CRYSTAL LAKE – Preparing for the high school experience can be just as daunting to parents as it is to their children who will walk the hallways and take classes.
Community High School District 155 hopes to ease those fears and answer questions during its sixth annual Parent University. The program, scheduled to run from 8 a.m. to 12:30 p.m. Feb. 22 at Cary-Grove High School, gives incoming and current parents tools and suggestions to handle common but difficult issues that can arise during high school.
Parents will be split into groups for three different breakout sessions during the program. Each session will focus on a different topic such as bullying, depression, signs of alcohol and drug use, relationships and a number of academic and financial tips.
Participants can select six sessions and organizers will try to place each person in their top three selections.
Rebecca Saffert, vice principal at Cary-Grove and event organizer, said the program has become more popular each year and additional sessions have been implemented based on participant feedback.
“Parents have questions on all kinds of things and what makes this nice is it’s all in one place,” Saffert said. “They get the choice on what they hear, whether it’s the social-emotional stuff or college prep or financial assistance. We want to be well-rounded.”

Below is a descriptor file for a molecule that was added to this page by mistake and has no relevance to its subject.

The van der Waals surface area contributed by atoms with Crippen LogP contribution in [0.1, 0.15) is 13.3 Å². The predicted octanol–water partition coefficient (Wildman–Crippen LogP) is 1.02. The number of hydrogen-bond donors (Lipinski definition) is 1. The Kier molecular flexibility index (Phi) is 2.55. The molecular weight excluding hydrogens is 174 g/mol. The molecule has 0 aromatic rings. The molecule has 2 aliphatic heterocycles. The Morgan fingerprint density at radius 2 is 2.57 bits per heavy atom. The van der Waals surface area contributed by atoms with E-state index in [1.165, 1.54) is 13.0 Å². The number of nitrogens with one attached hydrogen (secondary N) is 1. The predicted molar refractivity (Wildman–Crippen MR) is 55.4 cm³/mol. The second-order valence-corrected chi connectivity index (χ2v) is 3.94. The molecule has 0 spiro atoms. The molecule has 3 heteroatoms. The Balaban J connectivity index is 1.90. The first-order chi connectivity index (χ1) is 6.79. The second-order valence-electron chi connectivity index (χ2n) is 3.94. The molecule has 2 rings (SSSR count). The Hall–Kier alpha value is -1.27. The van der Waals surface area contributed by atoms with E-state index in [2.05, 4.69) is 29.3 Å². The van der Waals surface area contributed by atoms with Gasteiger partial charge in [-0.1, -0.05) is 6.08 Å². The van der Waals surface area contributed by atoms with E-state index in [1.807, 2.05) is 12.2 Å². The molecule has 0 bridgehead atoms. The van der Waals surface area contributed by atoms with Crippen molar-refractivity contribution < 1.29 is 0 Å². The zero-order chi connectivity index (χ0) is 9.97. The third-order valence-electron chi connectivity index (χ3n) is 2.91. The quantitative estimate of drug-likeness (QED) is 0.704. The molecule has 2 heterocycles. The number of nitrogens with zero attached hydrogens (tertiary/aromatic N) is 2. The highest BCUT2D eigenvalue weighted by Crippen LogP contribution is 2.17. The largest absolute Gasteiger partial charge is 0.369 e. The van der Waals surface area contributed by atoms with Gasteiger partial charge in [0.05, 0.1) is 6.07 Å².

The event will start with a keynote presentation from speaker Dr. Michael Feld, a child and adolescent psychiatrist on staff at Alexian Brothers Behavioral Health Hospital. Feld’s presentation, Parenting in the Millennium, will focus on parenting differences between each gender, the affect of technology on students and different parenting styles.
He also will discuss keys to maintaining a positive parent-child relationship.
Those interested in registering for the free event can download a form at ww2.d155.org/Pages/ParentU.aspx, and organizers ask that the form be mailed by Friday or dropped off at Cary-Grove High School.
Forms also can be emailed to email@example.com.
Those who do not mail or drop off forms by Friday can still go to the event Feb. 22, but will only be placed in sessions by what is available.
“I think it has become more crucial,” Saffert said of parents preparing for the challenges of high school. “The nice thing is we have a wide variety of speakers and experts from the community and from within the district to address as much as we can.”